“This international tour provides our academy players with the opportunity to experience the nuances of travel and adjusting to the environmental issues of training professionally in different venues,” he said.

Recent academy graduates include Patrick McCartin, the number one overall pick at last year’s draft.

Seven of the top 10 draftees were members of the academy.

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Petrol prices drop below $1 per litre

The new year has delivered Sydney motorists a milestone at the bowser, with petrol prices falling below $1 a litre for the first time in six years.
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Metro Petroleum is leading the charge, dropping the price of E10 to 99.9 cents per litre at three of its Sydney stations in Tempe, Revesby and Blakehurst at 1pm on Tuesday.

About 20 per cent of all fuel sold in NSW is E10 unleaded.

Metro Petroleum’s pricing officer Elie Dib said he expected the price to hold below a dollar for a week.

“I think everyone is looking for cheap prices again. There’s lots of interest and everyone’s enjoying it again,” he said.

Although one station in western Sydney had a pre-Christmas sale of 99 cent petrol for one day, the last time Sydneysiders regularly fuelled up at sub-dollar prices was in December 2009.

The last time the average national petrol price was below a dollar was in the week of February 12-20, 2005. It is currently sitting at $1.14 per litre.

The falling bowser price reflects a worldwide glut in oil, which has seen prices drop more than 40 cents a litre from a $1.55 high in July 2014.

According to NRMA spokesman Peter Khoury, motorists could expect the relief at the bowser to continue for “the next few weeks”.

“What we are seeing in the global market right now is something we haven’t seen in a very long time,” Mr Khoury said.

“The United States have been increasing production year-on-year now for a few years. As a result, Saudi Arabia has increased production to compete.

“So you’ve got this bizarre situation globally where there is more oil on the market than what we are using, hence the falling prices.”

This global oversupply has seen the price of Brent crude fallen to $US53.25 per barrel overnight, while West Texas Intermediate plunged below $US50 per barrel.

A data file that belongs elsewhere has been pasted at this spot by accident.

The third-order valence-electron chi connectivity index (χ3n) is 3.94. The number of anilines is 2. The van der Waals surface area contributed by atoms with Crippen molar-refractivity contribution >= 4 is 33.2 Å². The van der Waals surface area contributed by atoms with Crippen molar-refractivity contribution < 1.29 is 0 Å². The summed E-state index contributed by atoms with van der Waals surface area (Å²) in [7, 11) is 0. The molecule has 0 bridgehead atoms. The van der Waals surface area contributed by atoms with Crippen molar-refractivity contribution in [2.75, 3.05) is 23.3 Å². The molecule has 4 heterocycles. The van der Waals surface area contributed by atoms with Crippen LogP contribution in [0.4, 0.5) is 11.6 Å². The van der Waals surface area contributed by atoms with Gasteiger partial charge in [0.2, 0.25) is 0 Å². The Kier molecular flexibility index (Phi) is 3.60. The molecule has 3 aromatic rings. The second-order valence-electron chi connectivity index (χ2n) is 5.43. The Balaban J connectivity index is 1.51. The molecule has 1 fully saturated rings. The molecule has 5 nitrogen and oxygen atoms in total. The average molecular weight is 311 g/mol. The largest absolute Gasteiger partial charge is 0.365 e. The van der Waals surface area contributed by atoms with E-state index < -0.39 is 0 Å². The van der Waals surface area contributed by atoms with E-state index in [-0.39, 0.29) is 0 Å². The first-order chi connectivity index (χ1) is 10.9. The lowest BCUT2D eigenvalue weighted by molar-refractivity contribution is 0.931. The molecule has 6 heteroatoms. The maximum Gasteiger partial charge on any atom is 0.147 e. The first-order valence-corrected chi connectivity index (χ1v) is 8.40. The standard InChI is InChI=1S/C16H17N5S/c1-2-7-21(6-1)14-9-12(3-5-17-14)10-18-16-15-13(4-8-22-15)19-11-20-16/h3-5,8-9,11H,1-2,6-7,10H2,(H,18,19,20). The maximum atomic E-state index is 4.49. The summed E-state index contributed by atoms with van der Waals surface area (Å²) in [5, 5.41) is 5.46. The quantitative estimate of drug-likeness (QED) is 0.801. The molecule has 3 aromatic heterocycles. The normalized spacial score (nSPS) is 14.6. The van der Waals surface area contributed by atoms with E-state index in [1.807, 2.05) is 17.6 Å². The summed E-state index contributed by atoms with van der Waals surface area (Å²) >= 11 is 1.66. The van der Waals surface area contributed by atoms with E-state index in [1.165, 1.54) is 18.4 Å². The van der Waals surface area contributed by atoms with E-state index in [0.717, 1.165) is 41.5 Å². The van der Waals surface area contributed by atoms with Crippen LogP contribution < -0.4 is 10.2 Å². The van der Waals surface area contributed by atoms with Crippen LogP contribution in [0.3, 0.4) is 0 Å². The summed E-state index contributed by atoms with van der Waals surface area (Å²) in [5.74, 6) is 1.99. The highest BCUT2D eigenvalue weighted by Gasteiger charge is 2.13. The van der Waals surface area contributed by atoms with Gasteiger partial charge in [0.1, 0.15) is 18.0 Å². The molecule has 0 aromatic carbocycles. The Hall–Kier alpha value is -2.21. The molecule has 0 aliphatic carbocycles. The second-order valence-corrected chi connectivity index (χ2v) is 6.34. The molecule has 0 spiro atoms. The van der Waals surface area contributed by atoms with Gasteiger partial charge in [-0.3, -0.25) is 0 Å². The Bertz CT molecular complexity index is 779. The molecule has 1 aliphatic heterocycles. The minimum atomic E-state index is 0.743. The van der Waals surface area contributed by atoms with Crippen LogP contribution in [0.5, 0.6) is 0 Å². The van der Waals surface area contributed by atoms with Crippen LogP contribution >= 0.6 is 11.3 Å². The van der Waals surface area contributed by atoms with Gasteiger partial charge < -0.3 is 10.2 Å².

Where in the Illawarra have you seen the best fuel price? Let us know in the comments below.

This story Administrator ready to work first appeared on Nanjing Night Net.

ACCC – East Asia-Pacific v Queensland, day two: PHOTOS

QUEENSLAND was chasing a high-scoring victory in Tuesday’s conclusion to its first-round clash with East Asia-Pacific at the Australian Country Cricket Championships.
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After a strong bowling performance on day one, Queensland’s batsmen struck the ball to many parts of the oval.

ACCC – East Asia-Pacific v Queensland, day two: PHOTOS Queensland’s Sean Fitzsimmons winds up to play this delivery to the on-side at Eaglehawk. Picture: JIM ALDERSEY

Viliame Manakitoga bowls for East Asia-Pacific in the clash with Queensland at Eaglehawk.

Judith Lindores, Ann McCarthy and Natasha Metzroth at Eaglehawk’s Canterbury Park. Picture: JIM ALDERSEY

Simpson Obed from Vanuatu fields for East Asia-Pacific at Eaglehawk’s Canterbury Park.

Sean Fitzsimmons strikes another four for Queensland. Picture: JIM ALDERSEY

East Asia-Pacific wicket-keeper Sekova Ravoka from Fiji.

Connor Attwater and Bailey Ilsley at Eaglehawk’s Canterbury Park. Picture: JIM ALDERSEY

East Asia-Pacific’s vice-captain Jelany Chilia bowls in the clash with Queensland Country at Eaglehawk’s Canterbury Park.

Carol and Ross Fitzsimmons watch Queensland Country take on East Asia-Pacific on the second day of their ACCC match at Eaglehawk’s Canterbury Park. Picture: JIM ALDERSEY

Sean Fitzsimmons lofts the ball in his innings for Queensland against East Asia-Pacific at Eaglehawk.

East Asia-Pacific wicket-keeper Sekove Ravoka.

Leanne and Lindsay Dickfos at Eaglehawk’s Canterbury Park. Picture: JIM ALDERSEY

Queensland’s Ben O’Connell.

Queensland Country fans Bob and Mary Skau watch their team take on East Asia-Pacific at Eaglehawk’s Canterbury Park. Picture: JIM ALDERSEY

Ben O’Connell belts this delivery in Queensland’s clash with East Asia-Pacific at Eaglehawk.

Queensland Country scorer Rodd Palmer and East Asia-Pacific scorer Fiona Minett cast a keen eye over the action at Eaglehawk’s Canterbury Park. Picture: JIM ALDERSEY

Ben O’Connell defends in his innings for Queensland.